Does January Trading Data Point To 2023 Being The Year Of The Bull?

The stock market has had a much different feel in January 2023 versus January 2022. Investors are much more optimistic this month compared with a year ago, and most risk-on stocks are performing well, a sharp contrast to January 2022 trends.

January’s market performance probably augurs well for the balance of 2023, as a well-known stock market axiom is: “As goes January, so goes the year.”  Historical market trading data generally supports this notion, but the linkage has weakened over the last few years.

The figure below compares returns in January of a calendar year with the returns over the subsequent eleven months for the period 1926-2017. In the vast majority of those years, the full year return directionally mirrored the January performance. However, in the 2010’s, there were several instances where a negative January was followed by solid results in the remainder of the year.

January Returns Versus Subsequent Eleven-Month Returns of the S&P 500 Index, 1926-2017. Source: The Planning Center.

Return data for the most recent years, 2018-2022 and 2023 to date, are shown in greater detail in the below table.

S&P 500 Index Returns

YearJanuary of Calendar YearFull Calendar Year
2023 (A)5%??
(A) Through January 23, 2023.

The January barometer has proved accurate in only two of the last five years: 2019, when a robust January foretold extremely impressive returns for the balance of the year; and 2022, when weak January trading patterns held for most of 2022. The data for 2020 is probably inconclusive, as a January 2020 decline of 0.2% preceded a full-year return of more than 16%.

Investors may consider 2018 results as a cautionary data point. After rising about 6% in January, the S&P 500 finished the year down about 6%. Much of the downturn occurred in the last quarter of 2018 as investors became concerned about a trade war with China, a slowdown in economic growth, and fears that the Federal Reserve was raising interest rates too rapidly. The latter two issues could potentially become prominent at some point in 2023.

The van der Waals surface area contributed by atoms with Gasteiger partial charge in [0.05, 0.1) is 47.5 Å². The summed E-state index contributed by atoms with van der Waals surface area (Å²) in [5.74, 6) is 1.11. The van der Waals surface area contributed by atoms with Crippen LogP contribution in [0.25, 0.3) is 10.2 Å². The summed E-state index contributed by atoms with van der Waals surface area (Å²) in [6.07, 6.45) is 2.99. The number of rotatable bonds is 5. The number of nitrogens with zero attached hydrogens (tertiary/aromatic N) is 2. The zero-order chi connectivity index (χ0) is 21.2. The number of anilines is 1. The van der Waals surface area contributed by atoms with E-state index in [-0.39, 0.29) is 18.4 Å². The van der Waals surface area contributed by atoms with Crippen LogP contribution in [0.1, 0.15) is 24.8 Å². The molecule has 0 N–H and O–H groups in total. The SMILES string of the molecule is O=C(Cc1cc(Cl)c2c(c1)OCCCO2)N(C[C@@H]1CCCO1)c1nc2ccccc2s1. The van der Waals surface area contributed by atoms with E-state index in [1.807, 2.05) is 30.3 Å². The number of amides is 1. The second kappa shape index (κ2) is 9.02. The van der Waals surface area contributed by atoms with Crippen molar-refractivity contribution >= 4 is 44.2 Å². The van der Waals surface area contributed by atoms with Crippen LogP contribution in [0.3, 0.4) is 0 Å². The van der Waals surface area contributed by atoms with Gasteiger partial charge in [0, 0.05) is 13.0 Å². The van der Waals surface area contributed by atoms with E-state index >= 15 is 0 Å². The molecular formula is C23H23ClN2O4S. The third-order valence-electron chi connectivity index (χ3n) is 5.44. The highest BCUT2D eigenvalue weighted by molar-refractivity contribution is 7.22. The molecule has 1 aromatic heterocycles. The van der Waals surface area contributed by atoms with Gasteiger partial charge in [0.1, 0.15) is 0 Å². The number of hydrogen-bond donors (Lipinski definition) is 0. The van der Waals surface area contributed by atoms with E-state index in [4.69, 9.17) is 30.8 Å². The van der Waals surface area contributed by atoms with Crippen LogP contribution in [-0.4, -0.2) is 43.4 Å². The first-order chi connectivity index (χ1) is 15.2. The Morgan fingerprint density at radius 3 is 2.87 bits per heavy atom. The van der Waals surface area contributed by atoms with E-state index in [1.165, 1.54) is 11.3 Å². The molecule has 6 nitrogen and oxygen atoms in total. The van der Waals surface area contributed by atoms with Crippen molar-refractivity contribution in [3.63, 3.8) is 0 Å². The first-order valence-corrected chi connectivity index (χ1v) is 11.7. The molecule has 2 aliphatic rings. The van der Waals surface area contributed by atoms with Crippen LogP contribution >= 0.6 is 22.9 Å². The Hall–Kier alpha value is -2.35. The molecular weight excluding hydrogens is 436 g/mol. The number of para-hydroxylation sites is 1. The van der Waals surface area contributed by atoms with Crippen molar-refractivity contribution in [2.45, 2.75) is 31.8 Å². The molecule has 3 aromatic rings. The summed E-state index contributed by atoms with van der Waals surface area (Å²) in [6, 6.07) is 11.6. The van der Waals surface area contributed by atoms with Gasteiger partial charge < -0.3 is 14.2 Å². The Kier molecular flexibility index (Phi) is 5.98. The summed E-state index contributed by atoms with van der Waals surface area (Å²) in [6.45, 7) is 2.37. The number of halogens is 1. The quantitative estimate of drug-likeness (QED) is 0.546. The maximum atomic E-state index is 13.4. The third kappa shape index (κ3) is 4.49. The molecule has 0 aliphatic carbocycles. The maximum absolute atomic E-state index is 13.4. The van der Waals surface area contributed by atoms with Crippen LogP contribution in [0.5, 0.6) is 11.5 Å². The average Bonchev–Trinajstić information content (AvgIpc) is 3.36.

(The Fed raised interest rates four times in 2018, by 25 basis points each time in March, June, September and December. The Federal funds rate range closed the year at 2.25% to 2.50%. The Fed ultimately took back 75 basis points in 2019.)

In summary, the stock market’s marked movement higher in the first 3+ weeks of January has been a welcome change from a difficult 2022, but history — particularly recent history — tells us the positive January performance does not necessarily imply the market will post robust results over the final eleven months of 2023. 

Information for this briefing was found via Edgar and the sources mentioned. The author has no securities or affiliations related to this organization. Not a recommendation to buy or sell. Always do additional research and consult a professional before purchasing a security. The author holds no licenses.

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